When it comes to Adobe Lightroom, there is a wealth of complexity, even when it comes to simpler operations such as zooming in on an image. If you want to truly maximize your abilities and the efficiency of your post-wedding workflow, unraveling the deeper secrets of how to zoom in Lightroom is a necessity.
How to Zoom in Lightroom
Even if your wedding photo edits are taken care of by digital photography editing services, like ShootDotEdit, having knowledge of the features and functions of Lightroom is important. That is why we put together this quick list of 6 things you need to know about the Lightroom zoom tool.
Why Mastering Zoom Matters
The post production process for wedding photos, for instance, can involve hundreds of shots, and each shot will require its fair share of zooming in and out in order to get it just right. We know that magnifying photographs involves a lot more than merely operating the sliding bar on a zoom tool, which is why we are going to delve into the finer points of operating the program’s more advanced zoom functions. For additional details on our top picks for photo edits that can transform your wedding photography, access our list here.
The Basics of Lightroom Zoom
At its most basic, zooming involves clicking anywhere on a photo to increase the magnification by a predetermined amount. That level of zoom is a default preset, the one you have most recently made use of, and will revert to the original zoom level by clicking again on the photo. There are also keyboard shortcuts for accessing the zoom controls and for zooming in/out incrementally if you want to make use of those instead.
More Advanced Zoom Controls
When mastering how to zoom in Lightroom, there are some advanced controls you can take advantage of to increase your speed and efficiency. The first are a few methods for controlling the amount of magnification applied when zooming in on a photograph.
The Fit command expands the entire image to the bounds of your visible display box, making it as large as possible, but still giving you the ability to view the entirety of your image. The Fill command, on the other hand, allows you to section off a part of the image display box, making it as large as possible but keeping the image within the bounds of the selection.
You will know which area of the photo you have selected in fill mode thanks to a zoomed out miniature photo (thumbnail) off to the side of the image display area (in the navigation area). Keep in mind that what you see in your display area is but part of the entire image, and you will have to scroll up, down, left, or right to see more.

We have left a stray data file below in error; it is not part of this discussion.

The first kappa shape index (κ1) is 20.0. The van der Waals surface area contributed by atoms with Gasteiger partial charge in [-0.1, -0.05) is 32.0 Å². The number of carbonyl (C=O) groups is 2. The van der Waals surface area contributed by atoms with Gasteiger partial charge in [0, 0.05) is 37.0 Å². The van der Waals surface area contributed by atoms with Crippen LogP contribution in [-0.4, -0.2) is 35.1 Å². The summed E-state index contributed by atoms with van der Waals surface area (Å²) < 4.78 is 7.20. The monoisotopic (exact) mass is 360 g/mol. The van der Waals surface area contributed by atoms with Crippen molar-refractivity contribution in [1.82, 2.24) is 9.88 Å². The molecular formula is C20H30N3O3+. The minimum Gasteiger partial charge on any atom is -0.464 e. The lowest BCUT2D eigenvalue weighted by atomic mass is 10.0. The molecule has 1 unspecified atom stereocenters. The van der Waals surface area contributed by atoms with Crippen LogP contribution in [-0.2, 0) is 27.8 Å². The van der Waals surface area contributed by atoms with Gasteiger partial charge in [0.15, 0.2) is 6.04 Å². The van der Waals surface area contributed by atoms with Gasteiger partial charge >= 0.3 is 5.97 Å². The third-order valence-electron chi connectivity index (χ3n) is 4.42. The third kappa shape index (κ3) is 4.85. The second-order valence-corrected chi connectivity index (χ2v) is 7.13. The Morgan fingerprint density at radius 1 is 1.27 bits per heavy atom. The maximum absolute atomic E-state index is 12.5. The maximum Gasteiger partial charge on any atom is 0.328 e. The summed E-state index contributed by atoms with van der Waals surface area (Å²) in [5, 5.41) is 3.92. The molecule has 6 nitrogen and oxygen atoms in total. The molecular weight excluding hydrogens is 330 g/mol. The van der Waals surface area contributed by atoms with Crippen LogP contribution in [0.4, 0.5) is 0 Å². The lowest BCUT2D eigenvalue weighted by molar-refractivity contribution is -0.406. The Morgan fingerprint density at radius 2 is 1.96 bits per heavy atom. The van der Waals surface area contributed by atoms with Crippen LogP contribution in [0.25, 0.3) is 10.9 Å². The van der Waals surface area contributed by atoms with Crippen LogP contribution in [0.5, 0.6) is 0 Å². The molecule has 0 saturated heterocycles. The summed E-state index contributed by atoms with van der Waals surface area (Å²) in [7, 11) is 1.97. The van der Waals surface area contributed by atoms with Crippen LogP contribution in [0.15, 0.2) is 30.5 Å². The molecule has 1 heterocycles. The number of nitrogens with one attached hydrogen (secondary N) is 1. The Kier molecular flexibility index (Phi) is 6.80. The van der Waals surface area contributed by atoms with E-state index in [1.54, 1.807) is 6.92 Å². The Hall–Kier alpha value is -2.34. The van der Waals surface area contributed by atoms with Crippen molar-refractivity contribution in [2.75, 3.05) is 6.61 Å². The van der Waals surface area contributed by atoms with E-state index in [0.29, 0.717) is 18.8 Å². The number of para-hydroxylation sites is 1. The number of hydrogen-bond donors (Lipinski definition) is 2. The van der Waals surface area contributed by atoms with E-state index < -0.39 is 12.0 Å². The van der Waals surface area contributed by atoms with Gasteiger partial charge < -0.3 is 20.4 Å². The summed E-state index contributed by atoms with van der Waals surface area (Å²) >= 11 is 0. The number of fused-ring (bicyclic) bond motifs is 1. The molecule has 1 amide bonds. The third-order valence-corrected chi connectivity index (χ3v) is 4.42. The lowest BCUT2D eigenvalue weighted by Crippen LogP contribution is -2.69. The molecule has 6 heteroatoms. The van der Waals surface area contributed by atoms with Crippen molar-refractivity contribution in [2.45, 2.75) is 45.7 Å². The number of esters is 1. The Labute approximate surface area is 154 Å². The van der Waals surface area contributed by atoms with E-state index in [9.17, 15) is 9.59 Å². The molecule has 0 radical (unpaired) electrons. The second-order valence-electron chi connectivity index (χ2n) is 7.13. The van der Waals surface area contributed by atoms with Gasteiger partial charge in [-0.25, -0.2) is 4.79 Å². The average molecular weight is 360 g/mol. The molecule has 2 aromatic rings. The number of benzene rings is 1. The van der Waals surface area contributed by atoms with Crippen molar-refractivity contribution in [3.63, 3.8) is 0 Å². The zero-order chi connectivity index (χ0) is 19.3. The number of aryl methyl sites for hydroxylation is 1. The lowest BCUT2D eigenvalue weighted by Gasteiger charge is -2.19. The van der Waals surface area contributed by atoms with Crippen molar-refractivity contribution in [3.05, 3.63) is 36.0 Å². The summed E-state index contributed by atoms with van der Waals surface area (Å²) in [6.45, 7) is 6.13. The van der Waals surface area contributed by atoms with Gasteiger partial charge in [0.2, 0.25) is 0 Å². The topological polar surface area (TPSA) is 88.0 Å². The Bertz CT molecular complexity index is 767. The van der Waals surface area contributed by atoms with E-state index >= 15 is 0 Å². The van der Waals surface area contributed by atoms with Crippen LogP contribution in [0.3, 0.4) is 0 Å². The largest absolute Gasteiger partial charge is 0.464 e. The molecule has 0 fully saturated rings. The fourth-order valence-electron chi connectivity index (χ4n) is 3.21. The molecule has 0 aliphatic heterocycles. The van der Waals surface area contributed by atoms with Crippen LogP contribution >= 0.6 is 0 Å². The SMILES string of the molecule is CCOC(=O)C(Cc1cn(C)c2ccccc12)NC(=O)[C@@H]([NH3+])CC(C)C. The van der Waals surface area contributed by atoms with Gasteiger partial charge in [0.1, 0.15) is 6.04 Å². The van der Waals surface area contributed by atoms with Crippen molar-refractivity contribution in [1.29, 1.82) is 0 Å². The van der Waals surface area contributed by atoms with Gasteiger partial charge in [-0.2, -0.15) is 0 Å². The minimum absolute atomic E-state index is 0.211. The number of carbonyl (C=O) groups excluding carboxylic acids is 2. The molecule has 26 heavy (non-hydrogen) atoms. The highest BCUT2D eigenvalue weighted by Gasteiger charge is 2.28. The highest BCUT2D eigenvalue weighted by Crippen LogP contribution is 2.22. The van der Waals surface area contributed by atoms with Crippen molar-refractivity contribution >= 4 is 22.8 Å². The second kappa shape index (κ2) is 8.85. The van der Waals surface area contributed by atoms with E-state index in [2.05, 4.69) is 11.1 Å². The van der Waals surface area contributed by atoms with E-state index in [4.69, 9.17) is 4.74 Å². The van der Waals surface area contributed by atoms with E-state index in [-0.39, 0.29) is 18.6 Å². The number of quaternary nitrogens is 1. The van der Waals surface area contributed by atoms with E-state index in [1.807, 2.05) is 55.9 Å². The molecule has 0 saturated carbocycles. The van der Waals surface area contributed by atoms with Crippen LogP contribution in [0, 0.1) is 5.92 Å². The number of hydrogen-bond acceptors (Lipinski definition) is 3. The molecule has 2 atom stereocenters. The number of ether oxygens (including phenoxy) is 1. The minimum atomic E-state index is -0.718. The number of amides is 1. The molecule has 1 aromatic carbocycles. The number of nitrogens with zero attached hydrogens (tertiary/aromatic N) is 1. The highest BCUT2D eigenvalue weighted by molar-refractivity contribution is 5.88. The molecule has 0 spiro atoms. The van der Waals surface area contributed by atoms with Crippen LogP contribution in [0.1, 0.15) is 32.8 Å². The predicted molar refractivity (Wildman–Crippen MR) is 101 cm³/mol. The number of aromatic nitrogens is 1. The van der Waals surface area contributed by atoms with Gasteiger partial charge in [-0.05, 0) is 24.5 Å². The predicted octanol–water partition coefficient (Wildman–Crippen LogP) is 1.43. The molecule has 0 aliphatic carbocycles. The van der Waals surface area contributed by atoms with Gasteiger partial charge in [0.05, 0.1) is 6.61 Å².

There is another zooming method to take note of as well and that is the Ratio. By default, Lightroom will show photos as 1:1, meaning one pixel of the image you have open will take up one pixel on the screen you are using to view it. That is not the only option, though, as you can select a range of ratios that will vary how zoomed in or out a pixel of your chosen image will appear.
Now, here is where learning how to zoom in Lightroom will benefit you when you are trying to make your editing more efficient. In general, Lightroom will remember the last zoom settings you used so the next time you zoom in or out, the program will revert to those settings. If you used the fill command and had your zoom set to 1:2, for example, Lightroom would remember that and apply it the next time you used the fill command.
This is a method by which you can set a Default to get back to quickly when you want to examine something. You might have a preferred zoom for when you are viewing an image as a fit to screen, and a separate preference for the fill to screen. You can then switch between both quickly to look at a photo the way you want when you need.
Using the Lock Zoom Position
When you are looking at separate images, let’s say 2 close-ups for example, you can use the Lock Zoom Position command to set both a zoom level and a position for the images in question. Then, when you switch between the two photos, you will immediately be taken to the location you want at the zoom you desire.
The benefit here is for comparison. You might have two similar images, and you want to ascertain if a detail in one looks better than the other, which lock zoom position makes much less tedious.
Zooming and Moving
Many Lightroom users will note that when you are zoomed on an image, it is more difficult to ascertain where you are in relation to the rest of that image. You might need to move around to a different part of the same photo, but zooming out and then zooming in again can be an inconvenience.
Knowing more about zooming in Lightroom is of great benefit here since all you will need to do is drag the white box on the image thumbnail to the position you want. This saves the time you would have spent returning to the full-sized image and trying to select a location with the zoom tool.
At first, learning how to zoom in Lightroom might not seem like a big deal. But getting a handle on the finer points of the process can improve your speed and accuracy and shave time from your post-wedding workflow. And there are several features of Lightroom you can learn more about to ensure you have a streamlined and fast workflow, including how to export photos from Lightroom and how to rotate a photo in the post production software.
In our Online Training: Advanced Lightroom Skillsets, workflow expert, Jared Platt, focuses on how to maximize Lightroom and its many features to assist you throughout your post-wedding workflow. Click the banner below to learn more from the Lightroom Guru himself!